The team say their technology could be available as early as 2027 and capable of powering a host of devices such as mobile phones, smart watches and tablets.

Professor George Stylios from Heriot-Watt’s School of Textiles and Design in the Scottish Borders is leading on the textile aspects of the project. He is investigating ways to develop and integrate the technology into garments.
https://www.nanowerk.com/nanotechnology ... =58131.php
“People assume that time is a strict progression of cause to effect, but *actually* from a non-linear, non-subjective viewpoint - it's more like a big ball of wibbly wobbly... time-y wimey... stuff.” - Steven Moffat
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Self-aware materials build the foundation for living structures
https://phys.org/news/2021-06-self-awar ... ation.html
by Maggie Pavlick, University of Pittsburgh
An illustration of the novel self-aware metamaterial system as used in a coronary artery stent. The design can sense restenosis when used in a stent, and the same design can be used at a large scale in bridge beams to to self-monitor for defects on the structure. Credit: iSMaRT Lab

From the biggest bridges to the smallest medical implants, sensors are everywhere, and for good reason: The ability to sense and monitor changes before they become problems can be both cost-saving and life-saving.

To better address these potential threats, the Intelligent Structural Monitoring and Response Testing (iSMaRT) Lab at the University of Pittsburgh Swanson School of Engineering has designed a new class of materials that are both sensing mediums and nanogenerators, and are poised to revolutionize the multifunctional material technology big and small.

The research, recently published in Nano Energy, describes a new metamaterial system that acts as its own sensor, recording and relaying important information about the pressure and stresses on its structure. The so-called "self-aware metamaterial" generates its own power and can be used for a wide array of sensing and monitoring applications.
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Nanoscale sensors measure elusive water levels in leaves

Jun 03, 2021

(Nanowerk News) Water regulation in leaves is vital to a plant’s health, affecting its growth and yield, disease susceptibility and drought resistance.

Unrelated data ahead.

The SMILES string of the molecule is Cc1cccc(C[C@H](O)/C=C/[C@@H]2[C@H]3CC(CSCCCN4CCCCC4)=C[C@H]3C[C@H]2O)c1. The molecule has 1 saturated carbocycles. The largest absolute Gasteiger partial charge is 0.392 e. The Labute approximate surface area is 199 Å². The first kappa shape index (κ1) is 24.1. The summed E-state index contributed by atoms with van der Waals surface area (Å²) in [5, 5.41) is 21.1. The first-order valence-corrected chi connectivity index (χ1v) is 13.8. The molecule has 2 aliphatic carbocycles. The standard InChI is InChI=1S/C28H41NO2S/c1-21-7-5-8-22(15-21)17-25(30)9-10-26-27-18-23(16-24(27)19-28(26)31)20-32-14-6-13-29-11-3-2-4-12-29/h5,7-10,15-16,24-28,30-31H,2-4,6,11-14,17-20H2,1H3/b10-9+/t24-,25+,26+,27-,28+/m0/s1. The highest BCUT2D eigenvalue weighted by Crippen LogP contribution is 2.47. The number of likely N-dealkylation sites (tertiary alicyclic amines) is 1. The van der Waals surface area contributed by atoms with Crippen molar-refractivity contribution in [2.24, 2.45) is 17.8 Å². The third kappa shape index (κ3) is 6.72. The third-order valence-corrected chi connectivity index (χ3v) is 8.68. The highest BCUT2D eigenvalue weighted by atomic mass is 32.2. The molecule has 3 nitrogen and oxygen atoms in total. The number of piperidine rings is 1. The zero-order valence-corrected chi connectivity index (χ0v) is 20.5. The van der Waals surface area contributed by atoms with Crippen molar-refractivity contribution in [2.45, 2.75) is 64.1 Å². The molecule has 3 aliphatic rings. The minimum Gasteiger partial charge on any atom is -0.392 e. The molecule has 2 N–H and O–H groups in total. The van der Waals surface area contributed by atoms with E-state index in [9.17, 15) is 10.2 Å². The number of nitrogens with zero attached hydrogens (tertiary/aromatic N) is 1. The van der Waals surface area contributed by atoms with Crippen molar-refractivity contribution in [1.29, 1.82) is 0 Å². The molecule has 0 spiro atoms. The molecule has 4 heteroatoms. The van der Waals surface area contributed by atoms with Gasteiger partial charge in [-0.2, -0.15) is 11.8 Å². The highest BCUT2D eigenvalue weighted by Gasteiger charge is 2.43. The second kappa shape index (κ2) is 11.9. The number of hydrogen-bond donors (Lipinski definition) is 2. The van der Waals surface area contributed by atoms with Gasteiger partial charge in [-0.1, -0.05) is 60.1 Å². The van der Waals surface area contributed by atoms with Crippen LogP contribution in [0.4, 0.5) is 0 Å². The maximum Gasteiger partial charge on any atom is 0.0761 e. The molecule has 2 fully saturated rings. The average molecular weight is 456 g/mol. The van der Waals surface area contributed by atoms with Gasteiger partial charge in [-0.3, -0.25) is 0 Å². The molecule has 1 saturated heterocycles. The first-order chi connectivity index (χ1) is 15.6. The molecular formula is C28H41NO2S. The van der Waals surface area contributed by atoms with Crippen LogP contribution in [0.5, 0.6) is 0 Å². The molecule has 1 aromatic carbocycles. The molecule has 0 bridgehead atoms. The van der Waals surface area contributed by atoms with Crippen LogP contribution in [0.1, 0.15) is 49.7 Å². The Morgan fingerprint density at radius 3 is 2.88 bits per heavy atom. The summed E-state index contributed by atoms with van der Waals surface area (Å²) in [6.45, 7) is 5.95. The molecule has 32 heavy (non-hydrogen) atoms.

A breakthrough technology developed by Cornell University researchers uses nanoscale sensors and fiber optics to measure water status just inside a leaf’s surface, where water in plants is most actively managed.

The engineering feat provides a minimally invasive research tool that will greatly advance the understanding of basic plant biology, and opens the door for breeding more drought-resistant crops. The technology could eventually be adapted for use as an agronomic tool for measuring water status in crops in real time.

https://www.nanowerk.com/nanotechnology ... =58160.php


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Nanoparticles in New Filter Membrane Material Shows Promise in Deactivating Viruses
Jun 06, 2021

Viruses spread in a variety of media - from droplets and aerosols carried by air to being carried by water - and a new filter membrane shows promise in deactivating these pathogens.

Currently, filtration technologies have effectively removed viruses and other pathogens using nanoparticles or reverse osmosis methods. However, their effectiveness as a filter membrane is currently limited by their expensive costs and negative effect on the environment. One example is a nanofilter against viruses, which is made from petroleum-based raw materials. Meanwhile, reverse osmosis processes require an unusually large amount of energy, increasing the costs and carbon footprint involved.

A new design for a filter membrane, made from natural materials, is detailed in the report "An antiviral trap made of protein nanofibrils and iron oxyhydroxide nanoparticles." The new study appears in the latest Nature Nanotechnology.
https://www.sciencetimes.com/articles/3 ... iruses.htm
“People assume that time is a strict progression of cause to effect, but *actually* from a non-linear, non-subjective viewpoint - it's more like a big ball of wibbly wobbly... time-y wimey... stuff.” - Steven Moffat